Over the past decade, I’ve seen, heard, and participated in the call for more scientists to reach out and communicate what we do beyond the ivory towers of academia in order to improve public understanding of science. I receive a great deal of correspondence from the science community asking how to engage broad audiences, what it looks like, and who to speak with. I’d like to briefly address the final question..
There are many excellent science journalists who inhabit the blogosphere and those mainstream news outlets that still feature science sections. These talented individuals want to share your story, your research, and they appreciate and value what you do.
However, there are also a lot of horrible journalists making the rest of us look bad.. Writers who care less about getting it right, and more about trumping up controversy. Journalists whose headlines are notoriously misleading or false. Some make up quotes without speaking to you. Others pair your story with pseudoscience, giving both so-called “sides” equal space. And so on..
The take home message is this: It’s not just the responsibility of scientists to reach out. It’s also on science journalists. And we need more skilled, credible, and honest storytellers doing their part to get the narrative right–particularly on topics like climate science, vaccination, and energy. Having a science background is an asset, not a hurdle for this trajectory.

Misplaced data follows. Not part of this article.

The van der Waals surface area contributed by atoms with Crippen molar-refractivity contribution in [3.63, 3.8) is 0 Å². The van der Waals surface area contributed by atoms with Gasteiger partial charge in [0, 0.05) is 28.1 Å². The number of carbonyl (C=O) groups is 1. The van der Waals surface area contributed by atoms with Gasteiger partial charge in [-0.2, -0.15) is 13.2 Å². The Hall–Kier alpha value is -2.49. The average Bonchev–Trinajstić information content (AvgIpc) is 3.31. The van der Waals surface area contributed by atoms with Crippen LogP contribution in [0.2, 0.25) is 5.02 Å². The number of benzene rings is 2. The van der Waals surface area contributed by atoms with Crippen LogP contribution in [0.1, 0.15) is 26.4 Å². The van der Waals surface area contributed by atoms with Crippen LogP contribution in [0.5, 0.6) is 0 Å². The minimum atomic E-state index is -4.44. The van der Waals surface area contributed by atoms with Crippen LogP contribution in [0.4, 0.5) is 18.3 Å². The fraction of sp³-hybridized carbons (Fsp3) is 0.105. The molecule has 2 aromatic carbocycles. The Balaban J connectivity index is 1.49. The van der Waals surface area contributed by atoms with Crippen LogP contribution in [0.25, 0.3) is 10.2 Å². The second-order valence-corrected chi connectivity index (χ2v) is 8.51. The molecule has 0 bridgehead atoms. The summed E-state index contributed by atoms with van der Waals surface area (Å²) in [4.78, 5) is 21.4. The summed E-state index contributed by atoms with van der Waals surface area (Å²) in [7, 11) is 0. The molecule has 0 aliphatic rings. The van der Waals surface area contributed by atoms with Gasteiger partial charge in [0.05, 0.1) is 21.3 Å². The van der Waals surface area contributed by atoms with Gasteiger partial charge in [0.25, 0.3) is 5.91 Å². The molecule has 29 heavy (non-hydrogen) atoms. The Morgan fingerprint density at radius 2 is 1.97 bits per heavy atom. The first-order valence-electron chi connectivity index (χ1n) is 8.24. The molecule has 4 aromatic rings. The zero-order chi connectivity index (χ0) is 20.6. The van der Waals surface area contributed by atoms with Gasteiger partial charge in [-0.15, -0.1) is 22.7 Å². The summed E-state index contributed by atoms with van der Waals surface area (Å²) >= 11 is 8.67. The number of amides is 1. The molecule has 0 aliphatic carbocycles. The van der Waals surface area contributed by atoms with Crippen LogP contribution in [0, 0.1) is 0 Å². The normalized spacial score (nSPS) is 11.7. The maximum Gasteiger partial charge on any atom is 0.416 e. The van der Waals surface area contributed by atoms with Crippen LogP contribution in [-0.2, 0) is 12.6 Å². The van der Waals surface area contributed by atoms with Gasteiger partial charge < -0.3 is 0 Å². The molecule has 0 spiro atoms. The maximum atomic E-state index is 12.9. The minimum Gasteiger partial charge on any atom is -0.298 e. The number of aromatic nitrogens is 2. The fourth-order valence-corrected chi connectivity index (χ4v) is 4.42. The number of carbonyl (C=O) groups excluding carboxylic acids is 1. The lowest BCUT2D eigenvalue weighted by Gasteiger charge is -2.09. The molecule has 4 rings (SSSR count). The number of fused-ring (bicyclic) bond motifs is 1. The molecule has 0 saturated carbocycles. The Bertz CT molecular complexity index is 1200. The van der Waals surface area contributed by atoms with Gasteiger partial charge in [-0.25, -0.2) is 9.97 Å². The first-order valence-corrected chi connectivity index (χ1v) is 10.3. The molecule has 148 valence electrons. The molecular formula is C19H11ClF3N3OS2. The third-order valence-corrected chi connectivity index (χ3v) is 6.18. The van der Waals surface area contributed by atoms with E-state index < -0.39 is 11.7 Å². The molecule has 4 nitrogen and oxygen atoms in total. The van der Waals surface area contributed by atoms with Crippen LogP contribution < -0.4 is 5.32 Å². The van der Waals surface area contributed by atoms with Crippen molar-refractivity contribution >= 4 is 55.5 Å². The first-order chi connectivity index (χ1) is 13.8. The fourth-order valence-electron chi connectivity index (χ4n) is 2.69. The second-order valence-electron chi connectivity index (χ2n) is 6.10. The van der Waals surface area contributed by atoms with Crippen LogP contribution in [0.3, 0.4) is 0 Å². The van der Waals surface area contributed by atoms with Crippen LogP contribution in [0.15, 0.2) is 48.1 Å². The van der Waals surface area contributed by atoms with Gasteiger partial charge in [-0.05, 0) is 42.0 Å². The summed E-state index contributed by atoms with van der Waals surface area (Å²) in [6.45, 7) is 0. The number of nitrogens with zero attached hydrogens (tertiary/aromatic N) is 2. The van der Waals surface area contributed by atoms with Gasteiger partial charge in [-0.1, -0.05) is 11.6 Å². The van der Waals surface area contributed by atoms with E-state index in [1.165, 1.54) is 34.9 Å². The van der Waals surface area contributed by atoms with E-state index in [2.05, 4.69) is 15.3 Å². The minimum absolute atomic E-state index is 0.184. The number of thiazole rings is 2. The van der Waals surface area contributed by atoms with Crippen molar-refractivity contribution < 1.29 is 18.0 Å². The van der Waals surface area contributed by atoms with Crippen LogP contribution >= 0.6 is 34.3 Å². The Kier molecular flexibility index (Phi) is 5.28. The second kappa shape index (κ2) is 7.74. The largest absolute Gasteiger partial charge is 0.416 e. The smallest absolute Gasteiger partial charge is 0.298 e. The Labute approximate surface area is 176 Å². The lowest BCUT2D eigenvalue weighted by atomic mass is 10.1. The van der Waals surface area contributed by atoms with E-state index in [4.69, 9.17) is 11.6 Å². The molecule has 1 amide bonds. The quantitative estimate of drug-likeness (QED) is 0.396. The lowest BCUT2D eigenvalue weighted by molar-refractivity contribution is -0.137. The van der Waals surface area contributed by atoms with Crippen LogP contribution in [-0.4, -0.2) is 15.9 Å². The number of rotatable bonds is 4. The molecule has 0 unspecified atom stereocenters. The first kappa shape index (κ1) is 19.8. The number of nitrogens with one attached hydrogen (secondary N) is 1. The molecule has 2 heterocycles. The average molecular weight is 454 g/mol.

Yes, I encourage scientists to speak to journalists – but do your homework first. Forge relationships with writers you trust. I also want to encourage science students passionate to make a difference to seriously consider pursuing science journalism. Not as an “alternative career” if your research doesn’t work out, but as a competitive and extremely challenging occupation.
Science is under siege. The pressure is mounting and we’re losing important battles in policy and the public arena. But it’s not too late. We need new soldiers–a resurgence of excellent science journalists.